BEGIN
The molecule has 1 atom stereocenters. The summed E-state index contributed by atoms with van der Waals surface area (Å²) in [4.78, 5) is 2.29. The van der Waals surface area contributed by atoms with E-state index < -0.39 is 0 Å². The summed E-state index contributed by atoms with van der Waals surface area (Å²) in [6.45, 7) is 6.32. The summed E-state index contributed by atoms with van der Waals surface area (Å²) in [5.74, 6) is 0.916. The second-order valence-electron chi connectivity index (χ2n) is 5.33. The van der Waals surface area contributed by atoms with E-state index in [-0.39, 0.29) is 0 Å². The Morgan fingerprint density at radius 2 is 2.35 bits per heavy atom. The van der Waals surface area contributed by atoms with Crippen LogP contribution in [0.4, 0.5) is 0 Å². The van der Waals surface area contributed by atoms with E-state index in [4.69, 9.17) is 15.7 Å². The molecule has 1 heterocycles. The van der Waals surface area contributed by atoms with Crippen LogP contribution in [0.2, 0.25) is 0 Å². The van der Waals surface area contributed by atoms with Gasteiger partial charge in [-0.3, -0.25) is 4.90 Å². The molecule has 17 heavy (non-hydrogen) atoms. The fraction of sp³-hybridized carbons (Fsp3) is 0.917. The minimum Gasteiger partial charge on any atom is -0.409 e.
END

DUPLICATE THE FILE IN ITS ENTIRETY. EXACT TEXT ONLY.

The molecule has 1 atom stereocenters. The summed E-state index contributed by atoms with van der Waals surface area (Å²) in [4.78, 5) is 2.29. The van der Waals surface area contributed by atoms with E-state index < -0.39 is 0 Å². The summed E-state index contributed by atoms with van der Waals surface area (Å²) in [6.45, 7) is 6.32. The summed E-state index contributed by atoms with van der Waals surface area (Å²) in [5.74, 6) is 0.916. The second-order valence-electron chi connectivity index (χ2n) is 5.33. The van der Waals surface area contributed by atoms with E-state index in [-0.39, 0.29) is 0 Å². The Morgan fingerprint density at radius 2 is 2.35 bits per heavy atom. The van der Waals surface area contributed by atoms with Crippen LogP contribution in [0.4, 0.5) is 0 Å². The van der Waals surface area contributed by atoms with E-state index in [4.69, 9.17) is 15.7 Å². The molecule has 1 heterocycles. The van der Waals surface area contributed by atoms with Crippen LogP contribution in [0.2, 0.25) is 0 Å². The van der Waals surface area contributed by atoms with Gasteiger partial charge in [-0.3, -0.25) is 4.90 Å². The molecule has 17 heavy (non-hydrogen) atoms. The fraction of sp³-hybridized carbons (Fsp3) is 0.917. The minimum Gasteiger partial charge on any atom is -0.409 e.